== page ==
Reinbold500x622It’s a friend’s birthday and her house is packed, so I settle into a seat on the porch across from a guy I just met. He’s late-twenties, in a beige button-up, cargo shorts and flip-flops, with a paunch and a grizzly beard. He’s a theoretical physicist finishing a PhD, soon to be employed by Raytheon, perhaps the biggest business in the city, a world leader, according to their website, “in the design, development and production of missile systems.” I tell him it’s not clear to me what exactly this Tucson branch of Raytheon produces. He replies, “Every munition used by the U.S. military that’s not a bullet.”

We’re getting along, it’s come out that both of us like hiking and beer and chips, so I say, “Oh, so you’ll be working for the devil.”

“I don’t like it either,” he says. In fact, he hates, hates the military industrial complex, but he also has a baby on the way, and apparently “They offered a great benefit package.”

Looking to shift the conversation to something less caustic, I mention the nuclear warheads that until recently ringed our city, and, reaching for a nacho, I say the next obvious thing that comes to mind, “We should disarm everybody. Nukes, guns, we should just recycle them all.”

At that this guy crosses his arms and leans back. Then he smiles. “You thought I was a Liberal.” He laughs. My faux-pas was failing to remember that so many Arizonans may vote elephant or donkey, but are in fact dyed-in-the-rough-wool Libertarians—proponents of the law of the cowboy land, though none of us are exactly cowboys. He has no issue with Raytheon’s agenda, per se. He just doesn’t like the government having that killer of an arsenal.

He tells me he sleeps with a Glock .357 subcompact semi-automatic pistol—with an extended magazine holding 15 rounds—on his bedside table. In the winter, when it gets dark earlier, he carries this sidearm on his bicycle commute through town. No, he doesn’t have it on him now because he knew he’d be drinking, and drinking while in possession of a firearm would be irresponsible. I suggest, too, that since we’re at a party at a friend’s house in a perfectly safe part of town there’s no need for it anyway. He cocks his head and throws down, “You never know.”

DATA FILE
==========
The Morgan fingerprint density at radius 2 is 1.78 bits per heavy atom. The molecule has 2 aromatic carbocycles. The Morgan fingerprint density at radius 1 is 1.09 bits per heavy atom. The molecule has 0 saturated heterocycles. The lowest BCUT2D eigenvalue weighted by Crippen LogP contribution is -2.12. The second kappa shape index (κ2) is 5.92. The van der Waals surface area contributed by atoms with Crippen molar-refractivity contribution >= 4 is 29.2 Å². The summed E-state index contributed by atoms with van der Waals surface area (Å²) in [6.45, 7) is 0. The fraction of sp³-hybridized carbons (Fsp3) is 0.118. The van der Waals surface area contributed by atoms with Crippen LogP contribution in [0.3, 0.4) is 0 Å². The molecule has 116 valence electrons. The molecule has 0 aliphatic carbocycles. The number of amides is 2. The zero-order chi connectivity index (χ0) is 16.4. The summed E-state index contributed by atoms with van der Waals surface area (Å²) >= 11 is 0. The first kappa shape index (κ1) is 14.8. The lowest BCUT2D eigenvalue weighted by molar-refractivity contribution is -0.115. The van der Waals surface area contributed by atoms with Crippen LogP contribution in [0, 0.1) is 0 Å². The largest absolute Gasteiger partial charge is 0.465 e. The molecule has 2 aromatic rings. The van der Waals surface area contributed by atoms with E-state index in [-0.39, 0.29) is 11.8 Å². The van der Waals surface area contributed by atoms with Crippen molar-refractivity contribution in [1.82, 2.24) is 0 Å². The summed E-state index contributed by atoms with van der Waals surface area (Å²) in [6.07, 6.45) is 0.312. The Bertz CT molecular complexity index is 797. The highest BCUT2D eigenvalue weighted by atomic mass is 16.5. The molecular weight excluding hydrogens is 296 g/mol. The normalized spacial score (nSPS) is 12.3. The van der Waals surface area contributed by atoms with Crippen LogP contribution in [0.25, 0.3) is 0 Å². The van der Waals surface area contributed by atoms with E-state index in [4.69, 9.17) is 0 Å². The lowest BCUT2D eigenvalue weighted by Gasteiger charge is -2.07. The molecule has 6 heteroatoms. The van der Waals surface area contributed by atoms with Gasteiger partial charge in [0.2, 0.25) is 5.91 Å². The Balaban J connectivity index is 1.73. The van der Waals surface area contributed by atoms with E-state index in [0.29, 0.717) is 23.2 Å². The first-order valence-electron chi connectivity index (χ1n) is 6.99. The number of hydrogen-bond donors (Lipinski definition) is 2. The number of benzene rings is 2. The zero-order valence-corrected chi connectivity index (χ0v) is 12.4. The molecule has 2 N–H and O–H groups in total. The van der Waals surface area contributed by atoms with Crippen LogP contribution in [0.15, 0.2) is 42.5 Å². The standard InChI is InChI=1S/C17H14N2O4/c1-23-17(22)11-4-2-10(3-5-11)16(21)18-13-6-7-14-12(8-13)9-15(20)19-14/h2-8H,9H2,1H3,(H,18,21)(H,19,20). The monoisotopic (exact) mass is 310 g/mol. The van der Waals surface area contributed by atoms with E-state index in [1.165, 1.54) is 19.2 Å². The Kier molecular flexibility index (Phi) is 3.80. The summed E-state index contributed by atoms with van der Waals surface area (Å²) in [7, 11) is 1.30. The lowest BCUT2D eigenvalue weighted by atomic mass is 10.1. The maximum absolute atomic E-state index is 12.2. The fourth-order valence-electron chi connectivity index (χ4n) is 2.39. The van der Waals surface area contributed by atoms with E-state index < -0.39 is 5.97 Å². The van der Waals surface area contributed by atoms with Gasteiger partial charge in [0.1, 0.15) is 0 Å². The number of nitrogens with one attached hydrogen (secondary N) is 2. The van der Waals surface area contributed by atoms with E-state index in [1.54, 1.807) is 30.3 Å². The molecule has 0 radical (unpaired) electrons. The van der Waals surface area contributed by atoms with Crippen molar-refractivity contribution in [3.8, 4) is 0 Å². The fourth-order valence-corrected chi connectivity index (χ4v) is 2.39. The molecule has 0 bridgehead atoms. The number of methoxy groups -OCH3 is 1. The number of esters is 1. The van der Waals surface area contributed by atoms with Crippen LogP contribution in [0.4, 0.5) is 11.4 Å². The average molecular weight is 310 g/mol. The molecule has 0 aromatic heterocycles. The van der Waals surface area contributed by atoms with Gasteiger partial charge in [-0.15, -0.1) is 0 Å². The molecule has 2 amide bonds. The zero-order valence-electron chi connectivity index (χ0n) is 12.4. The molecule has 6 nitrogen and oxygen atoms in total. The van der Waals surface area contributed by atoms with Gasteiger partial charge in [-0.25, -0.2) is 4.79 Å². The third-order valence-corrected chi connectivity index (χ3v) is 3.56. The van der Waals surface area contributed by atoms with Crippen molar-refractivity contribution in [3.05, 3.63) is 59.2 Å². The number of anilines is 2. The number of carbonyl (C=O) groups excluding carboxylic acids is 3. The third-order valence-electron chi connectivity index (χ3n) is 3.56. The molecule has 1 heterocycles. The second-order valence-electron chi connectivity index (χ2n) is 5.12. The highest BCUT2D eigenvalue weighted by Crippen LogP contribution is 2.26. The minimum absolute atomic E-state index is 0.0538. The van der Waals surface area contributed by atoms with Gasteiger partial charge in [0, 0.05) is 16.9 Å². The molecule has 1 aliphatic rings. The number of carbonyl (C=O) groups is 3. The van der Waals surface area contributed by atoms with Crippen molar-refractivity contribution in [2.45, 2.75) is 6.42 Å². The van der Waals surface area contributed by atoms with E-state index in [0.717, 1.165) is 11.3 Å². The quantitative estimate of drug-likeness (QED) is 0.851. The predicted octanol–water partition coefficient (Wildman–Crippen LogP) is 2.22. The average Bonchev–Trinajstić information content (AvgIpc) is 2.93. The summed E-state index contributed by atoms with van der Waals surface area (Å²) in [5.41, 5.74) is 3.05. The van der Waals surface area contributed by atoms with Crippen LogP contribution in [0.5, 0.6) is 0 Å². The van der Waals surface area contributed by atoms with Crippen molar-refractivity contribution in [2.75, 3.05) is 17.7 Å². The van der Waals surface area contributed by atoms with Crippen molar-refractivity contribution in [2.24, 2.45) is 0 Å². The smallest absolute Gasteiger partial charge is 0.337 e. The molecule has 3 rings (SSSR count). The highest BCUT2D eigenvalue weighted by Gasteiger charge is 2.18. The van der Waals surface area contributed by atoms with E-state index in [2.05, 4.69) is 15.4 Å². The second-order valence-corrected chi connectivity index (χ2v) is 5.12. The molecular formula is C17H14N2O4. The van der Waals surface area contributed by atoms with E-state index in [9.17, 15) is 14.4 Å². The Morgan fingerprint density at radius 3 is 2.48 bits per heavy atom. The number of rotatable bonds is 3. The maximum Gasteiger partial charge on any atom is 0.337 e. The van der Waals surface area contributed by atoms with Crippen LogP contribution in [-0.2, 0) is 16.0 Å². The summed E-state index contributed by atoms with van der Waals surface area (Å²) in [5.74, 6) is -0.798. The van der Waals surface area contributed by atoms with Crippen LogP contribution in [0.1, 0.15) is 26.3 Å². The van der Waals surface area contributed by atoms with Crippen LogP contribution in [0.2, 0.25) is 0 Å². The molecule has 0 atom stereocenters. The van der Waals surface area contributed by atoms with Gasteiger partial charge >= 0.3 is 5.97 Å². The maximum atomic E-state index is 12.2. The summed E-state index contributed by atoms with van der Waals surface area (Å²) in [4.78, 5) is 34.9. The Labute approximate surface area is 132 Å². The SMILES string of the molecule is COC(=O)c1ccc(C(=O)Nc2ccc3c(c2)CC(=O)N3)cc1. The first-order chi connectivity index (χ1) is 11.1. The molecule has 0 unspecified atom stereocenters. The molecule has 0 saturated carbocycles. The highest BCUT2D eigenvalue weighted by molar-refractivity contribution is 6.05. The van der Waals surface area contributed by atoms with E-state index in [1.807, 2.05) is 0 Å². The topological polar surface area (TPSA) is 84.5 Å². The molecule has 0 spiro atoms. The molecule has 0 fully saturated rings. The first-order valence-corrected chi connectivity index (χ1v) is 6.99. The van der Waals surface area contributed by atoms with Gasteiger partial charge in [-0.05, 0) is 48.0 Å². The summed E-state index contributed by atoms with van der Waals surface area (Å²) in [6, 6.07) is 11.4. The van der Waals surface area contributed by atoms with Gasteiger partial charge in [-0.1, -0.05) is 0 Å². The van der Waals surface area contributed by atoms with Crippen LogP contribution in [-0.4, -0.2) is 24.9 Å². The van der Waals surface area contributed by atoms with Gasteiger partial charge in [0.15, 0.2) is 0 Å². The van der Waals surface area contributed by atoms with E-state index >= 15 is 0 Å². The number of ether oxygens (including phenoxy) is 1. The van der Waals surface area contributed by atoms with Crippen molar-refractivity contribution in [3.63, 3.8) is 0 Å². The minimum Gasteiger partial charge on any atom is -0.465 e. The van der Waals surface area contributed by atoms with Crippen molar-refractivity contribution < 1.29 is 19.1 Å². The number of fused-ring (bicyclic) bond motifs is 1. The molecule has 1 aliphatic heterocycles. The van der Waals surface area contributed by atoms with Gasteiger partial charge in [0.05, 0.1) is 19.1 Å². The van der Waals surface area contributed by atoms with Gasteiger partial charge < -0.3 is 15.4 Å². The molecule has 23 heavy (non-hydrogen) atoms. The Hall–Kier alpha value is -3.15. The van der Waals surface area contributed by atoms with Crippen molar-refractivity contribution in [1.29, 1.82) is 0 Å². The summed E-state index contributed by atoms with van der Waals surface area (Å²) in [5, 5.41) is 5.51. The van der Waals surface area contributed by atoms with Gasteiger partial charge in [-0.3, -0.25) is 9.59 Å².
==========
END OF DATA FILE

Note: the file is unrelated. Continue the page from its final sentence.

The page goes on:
He also keeps a 12-gauge shotgun around for home defense, but his real pride and joy is an AR-15 semi-automatic would-be assault rifle that he built himself with parts purchased online—except, of course, for the serial-numbered lower receiver, which he picked up at a gun show. He owns several different “uppers,” each featuring barrels of different weights and lengths and accommodating various calibers, but at the moment the weapon is configured to fire .223 Remington cartridges, fed from a 30-round magazine.

“By cartridge, you mean bullet?”

“Yeah,” he says.

Technically, this weapon is a mere rifle, not an assault rifle, because it’s only semi-automatic, but he has a kit to convert it in an emergency. Not wanting to ask what sort of emergency this guy is planning for I ask instead, simply, “Why?”

“Because the police have them.” He is adamant. It’s a matter of principle. When it comes down to it, down to the end of days, the apocalypse, or riots, or some fascist socialist regime nightmare, he’ll be ready. The police are the first line of control, and even with their M4s, with his AR-15 he’ll be able to match their firepower.

And as he says this I think to myself that this guy is crazy, but a functioning sort of crazy apparently. He’s articulate. He trims his beard, and he likes hiking and beer and chips. He’s a theoretical physicist and is about to go to work for a Fortune 500 company. He’s married, and has a kid on the way. But he’s crazy!

Or not.

Is he crazy?

Every once in a while, when my wife and I are out walking on the dirt roads north of our house—out where we hear coyotes wailing every night—and a shady character strolls by, my shoulders instinctually go back, my chest goes out, my eyes narrow, and my hand moves towards my Leatherman. I have had to ask her to please refrain from laughing, at least until the unsavory character is out of earshot.

Craig Reinbold’s work appears in recent/forthcoming issues of the Gettysburg ReviewGulf CoastRuminate, Post RoadNew England ReviewHotel AmerikaThe Journal, and a number of other more or less literary places. He is an assistant editor at and helps manage the Essay Daily, a blog-cum-conversation about all things essay.

Photography by Liz Wuerffel